Equipped with the standard 18-inch wheels and all-season tires, the 2015 Lincoln MKZ offers a quiet, compliant ride -- exactly what you expect from this class, and more particularly, from Lincoln. However, we've also tested an MKZ with 19-inch wheels and summer tires (a rarely equipped option on this car), and it had a stiff, noisy ride. If you're looking for comfort, we recommend the smaller wheels and all-season tires.
Something you might not expect from the MKZ is its ability to corner. The standard adjustable suspension and quick electrically assisted steering make the MKZ feel more alert than any other Lincoln in recent memory. The MKZ isn't quite as sporty or agile as some of its German rivals, but most consumers will find it competent and enjoyable in this regard. All-wheel-drive models don't offer a dynamic advantage on dry roads, so we really only recommend it for buyers who frequently come across inclement weather.
Although the V6 offers more power, we've found the turbocharged four-cylinder is plenty capable as well. It's lighter and offers sharp throttle response. Acceleration to 60 mph is just a half-second slower than the V6 version and it offers better fuel economy.
The 2015 Lincoln MKZ Hybrid is generally as pleasant to drive as its gasoline counterparts, and it maintains the ability to negotiate corners and curves with confidence despite the added battery weight. The hybrid rides smoothly and acceleration is adequate around town, but give it the spurs and you'll soon notice the engine droning as it maintains constant revs which is a common characteristic of cars with continuously variable transmissions. There's enough passing power on the highway, too, especially if you plan ahead. As with most hybrids, the regenerative braking takes some getting used to, though, and inching forward or backward into a parking stall takes a delicate touch on the brake pedal.
Inside, the 2015 MKZ's flowing center stack and console, without buttons or knobs, feels mildly futuristic. But while the aesthetic looks forward, the materials don't go much beyond what you get in the related Fusion. The brushed metal accents are nice from afar but exposed as garden-variety plastic on closer inspection. In the absence of a steering-wheel-mounted stalk shifter, the MKZ has gear selector buttons, but they feel thin and flimsy, without any damped, tactile sensation.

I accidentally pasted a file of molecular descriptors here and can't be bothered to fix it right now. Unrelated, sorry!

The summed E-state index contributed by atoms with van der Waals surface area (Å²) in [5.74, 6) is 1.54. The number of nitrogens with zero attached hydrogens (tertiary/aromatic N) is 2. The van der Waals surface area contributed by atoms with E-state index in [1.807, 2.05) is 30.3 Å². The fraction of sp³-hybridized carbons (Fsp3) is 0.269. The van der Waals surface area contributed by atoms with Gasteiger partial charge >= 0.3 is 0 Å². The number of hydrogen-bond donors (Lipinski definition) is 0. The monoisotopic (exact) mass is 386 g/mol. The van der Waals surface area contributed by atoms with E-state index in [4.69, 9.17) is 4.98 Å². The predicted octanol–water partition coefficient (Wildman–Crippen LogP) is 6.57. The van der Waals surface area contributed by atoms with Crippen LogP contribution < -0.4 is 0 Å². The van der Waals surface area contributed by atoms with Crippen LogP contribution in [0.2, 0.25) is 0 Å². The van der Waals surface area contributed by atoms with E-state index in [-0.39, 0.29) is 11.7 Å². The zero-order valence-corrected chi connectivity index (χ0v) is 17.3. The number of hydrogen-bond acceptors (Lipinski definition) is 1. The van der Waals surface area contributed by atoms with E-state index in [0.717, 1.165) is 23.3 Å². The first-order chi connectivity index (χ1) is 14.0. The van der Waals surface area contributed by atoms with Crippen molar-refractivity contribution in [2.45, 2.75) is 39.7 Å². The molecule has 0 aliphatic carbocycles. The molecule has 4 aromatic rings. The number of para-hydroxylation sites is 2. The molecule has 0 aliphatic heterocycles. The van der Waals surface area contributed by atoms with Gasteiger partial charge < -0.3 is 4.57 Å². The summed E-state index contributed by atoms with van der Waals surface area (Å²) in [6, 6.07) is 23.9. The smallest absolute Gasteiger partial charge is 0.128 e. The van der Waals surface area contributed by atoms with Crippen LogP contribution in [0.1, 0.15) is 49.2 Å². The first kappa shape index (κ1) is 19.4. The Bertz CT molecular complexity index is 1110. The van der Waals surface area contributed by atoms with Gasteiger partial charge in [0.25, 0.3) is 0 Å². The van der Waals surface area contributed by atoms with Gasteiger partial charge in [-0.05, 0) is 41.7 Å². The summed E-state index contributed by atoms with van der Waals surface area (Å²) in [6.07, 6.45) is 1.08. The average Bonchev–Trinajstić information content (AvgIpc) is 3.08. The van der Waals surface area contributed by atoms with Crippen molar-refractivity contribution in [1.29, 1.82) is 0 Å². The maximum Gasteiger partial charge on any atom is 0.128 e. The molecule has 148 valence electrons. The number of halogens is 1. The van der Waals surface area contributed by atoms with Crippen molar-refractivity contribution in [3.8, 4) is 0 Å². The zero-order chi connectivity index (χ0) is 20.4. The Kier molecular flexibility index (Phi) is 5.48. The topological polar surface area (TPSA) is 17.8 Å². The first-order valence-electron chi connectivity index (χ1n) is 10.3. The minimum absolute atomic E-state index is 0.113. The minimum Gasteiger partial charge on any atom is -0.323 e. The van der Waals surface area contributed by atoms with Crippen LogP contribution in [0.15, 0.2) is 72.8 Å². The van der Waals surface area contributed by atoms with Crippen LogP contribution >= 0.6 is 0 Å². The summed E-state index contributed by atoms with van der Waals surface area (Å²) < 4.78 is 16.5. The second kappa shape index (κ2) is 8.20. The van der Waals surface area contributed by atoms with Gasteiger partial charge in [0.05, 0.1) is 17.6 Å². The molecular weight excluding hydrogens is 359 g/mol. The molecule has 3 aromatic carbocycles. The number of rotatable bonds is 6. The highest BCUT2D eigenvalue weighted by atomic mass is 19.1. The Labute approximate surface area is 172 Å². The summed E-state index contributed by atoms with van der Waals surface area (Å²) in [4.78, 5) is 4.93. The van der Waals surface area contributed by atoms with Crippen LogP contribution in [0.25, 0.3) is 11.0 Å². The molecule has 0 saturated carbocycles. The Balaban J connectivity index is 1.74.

The MKZ's styling distinctions also yield slightly less interior space than the Fusion. The high center console can make the front seating area feel a little confining, while the coupelike roof line infringes on the headroom of taller rear seat passengers. Rear-seat legroom, however, is generous.
The standard MyLincoln Touch (a.k.a. MyFord Touch) system handles Bluetooth, audio, navigation and other vehicle functions via its crisp 8-inch touchscreen. And there's still the useful Sync voice command system that can control many of the car's functions.
In practice, however, MyLincoln Touch's processing speeds still seem sluggish during certain tasks. Nonetheless, it is greatly improved over past iterations and tech-savvy owners will likely appreciate the system's vast capabilities.
The MKZ offers decent trunk space at 15.4 cubic feet, although the hybrid's capacity shrinks to 11.1 cubic feet due to the battery pack. Non-hybrids also feature a 60/40 split-folding rear seat.
Edmunds expert review process
This review was written by a member of Edmunds' editorial team of expert car reviewers. Our team drives every car you can buy. We put the vehicles through rigorous testing, evaluating how they drive and comparing them in detail to their competitors.
We're also regular people like you, so we pay attention to all the different ways people use their cars every day. We want to know if there's enough room for our families and our weekend gear and whether or not our favorite drink fits in the cupholder. Our editors want to help you make the best decision on a car that fits your life.